A conservatory of Ldotter blogs.

Monday, September 03, 2007

Speaking of the Blues. . .

. . ."Going Back to New Orleans: The Deacon John Film" happened to be on television the other night as I was flipping through the channels. It's a film about the city's contributions to the music world, which are undeniably considerable. Without the Big Easy, rock n' roll might never have happened, at least as we think of it today.

While my fellow conservatives have no trouble finding fault with the once-great city as it struggles to rise again -- with good reason in many cases, I hasten to add -- we shouldn't lose sight of its unique contributions to American culture at large. There are things about the city that deserve preservation, and it would be a shame to see them left to languish in the obscurity of a ghost town because its present-day leaders fall far short of leadership.

The film, though I didn't see it all the way from beginning to end, painted an endearing portrait of a city in terrible need of good news and better PR. I can recommend it to anyone with an interest in music, and most particularly those who enjoy exploring the roots of rock n' roll and the blues.

One song that has worked its way into my heart is a big band style number written (if I recall correctly) by Dave Bartholomew and performed by the film's namesake, Deacon John, simply titled "Someday". If you have to time to sit and watch a full-length film on your computer for the sake of hearing a single song, click the link above.

As I said, I didn't get to see the film start-to-finish, so if it turns out that it contains some objectionable material, it was something I didn't see. What I saw was an exposition on some wonderful music that deserves to be honored, and if you don't find yourself at least a little enchanted by it, you ain't got no soul.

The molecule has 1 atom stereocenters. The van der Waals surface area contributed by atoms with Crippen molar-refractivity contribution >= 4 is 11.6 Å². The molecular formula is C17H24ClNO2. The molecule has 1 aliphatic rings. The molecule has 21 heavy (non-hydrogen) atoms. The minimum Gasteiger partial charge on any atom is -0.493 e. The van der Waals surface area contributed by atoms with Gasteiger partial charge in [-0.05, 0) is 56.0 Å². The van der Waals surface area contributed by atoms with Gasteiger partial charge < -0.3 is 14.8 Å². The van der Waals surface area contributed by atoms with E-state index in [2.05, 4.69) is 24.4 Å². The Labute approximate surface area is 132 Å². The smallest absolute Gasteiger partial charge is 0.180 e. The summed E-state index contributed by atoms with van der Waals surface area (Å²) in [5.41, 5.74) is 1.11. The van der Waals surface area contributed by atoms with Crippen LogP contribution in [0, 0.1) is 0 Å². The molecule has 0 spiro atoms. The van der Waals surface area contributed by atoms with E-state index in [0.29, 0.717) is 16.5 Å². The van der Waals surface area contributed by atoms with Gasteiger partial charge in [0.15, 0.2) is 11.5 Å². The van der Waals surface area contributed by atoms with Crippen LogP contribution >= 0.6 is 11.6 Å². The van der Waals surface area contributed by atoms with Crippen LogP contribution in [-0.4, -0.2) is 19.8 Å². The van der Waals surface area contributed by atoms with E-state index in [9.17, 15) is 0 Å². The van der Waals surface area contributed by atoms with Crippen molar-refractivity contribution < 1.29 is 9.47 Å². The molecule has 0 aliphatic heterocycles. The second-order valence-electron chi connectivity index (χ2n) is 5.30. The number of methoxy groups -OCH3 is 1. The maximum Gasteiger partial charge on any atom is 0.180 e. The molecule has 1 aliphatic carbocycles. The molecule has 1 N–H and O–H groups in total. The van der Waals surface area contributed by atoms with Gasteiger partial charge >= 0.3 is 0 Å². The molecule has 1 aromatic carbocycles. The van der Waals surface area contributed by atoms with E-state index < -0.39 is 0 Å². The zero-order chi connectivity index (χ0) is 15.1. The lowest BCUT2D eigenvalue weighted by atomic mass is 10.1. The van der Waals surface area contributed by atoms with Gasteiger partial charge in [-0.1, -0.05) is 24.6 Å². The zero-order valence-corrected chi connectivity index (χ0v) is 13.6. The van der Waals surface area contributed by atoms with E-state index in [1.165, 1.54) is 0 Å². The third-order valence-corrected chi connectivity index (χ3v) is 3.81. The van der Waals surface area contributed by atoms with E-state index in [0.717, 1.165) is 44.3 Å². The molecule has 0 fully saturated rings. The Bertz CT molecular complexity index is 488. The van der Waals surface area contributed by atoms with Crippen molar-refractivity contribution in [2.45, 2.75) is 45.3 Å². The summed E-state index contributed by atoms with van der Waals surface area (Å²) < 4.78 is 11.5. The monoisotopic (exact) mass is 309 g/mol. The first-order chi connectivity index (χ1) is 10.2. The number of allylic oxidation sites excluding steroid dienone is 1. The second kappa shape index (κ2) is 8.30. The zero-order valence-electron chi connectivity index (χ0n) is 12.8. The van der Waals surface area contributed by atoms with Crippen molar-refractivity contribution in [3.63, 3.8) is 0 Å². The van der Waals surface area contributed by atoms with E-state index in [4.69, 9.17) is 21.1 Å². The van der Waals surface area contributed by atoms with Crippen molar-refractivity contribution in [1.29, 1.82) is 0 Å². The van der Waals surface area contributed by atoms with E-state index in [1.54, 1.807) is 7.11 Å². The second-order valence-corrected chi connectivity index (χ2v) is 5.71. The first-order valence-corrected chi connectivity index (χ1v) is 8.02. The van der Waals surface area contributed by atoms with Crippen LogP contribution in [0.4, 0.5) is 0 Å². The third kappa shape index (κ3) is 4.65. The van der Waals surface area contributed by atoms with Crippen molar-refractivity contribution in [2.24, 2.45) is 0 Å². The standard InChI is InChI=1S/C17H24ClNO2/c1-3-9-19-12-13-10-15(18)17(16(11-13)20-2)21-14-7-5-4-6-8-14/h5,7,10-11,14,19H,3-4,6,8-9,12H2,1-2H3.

When Pinkos get the Blues. . .

. . .it's usually the consequence of having faced up to reality. Apparently, Pete Seeger had such a confrontation recently, and has (to the astonishment of many) owned up to some of the moral relativism of his past. Ronald Radosh, the conservative, one-time banjo student and protégé of Seeger's, shares the story of the birth of "The Big Joe Blues". Apparently, Pete isn't as big a fan of Uncle Joe Stalin as he once was.

Alberto Gonzales may have his problems. . .

. . .but George Will sounds a little like Joe Conason with an impacted bowel in his most recent column for Newsweek. Apparently, Will took great offense on behalf of Gonzales's father as a result of these words, spoken during his parting speech as he left the White House:
"Even my worst days as attorney general have been better than my father's best days."

Will's response to this supposed rhetorical kick to the family jewels:
Well. His father married and had eight children—nine wonderful days, days even better, one would have thought, than any of the days his son spent floundering at the Justice Department. Furthermore, Gonzales's father had the fulfillment of a lifetime spent providing for his family. But what is any of that, Gonzales implies, compared with the satisfaction of occupying, however unsatisfactorily, a high office? This implicit disparagement of his father's life of responsibility and self-sufficiency turns conservatism inside out. It is going to take conservatism a while to recuperate from becoming associated with such people.

I wonder if Will stopped for a moment to think Gonzales might have been talking about his father's best day at work. Is it really impossible to give the guy the benefit of the doubt, at least on this point? Is it out of the realm of possibility that he innocuously neglected to append the words, "on the job" to his statement?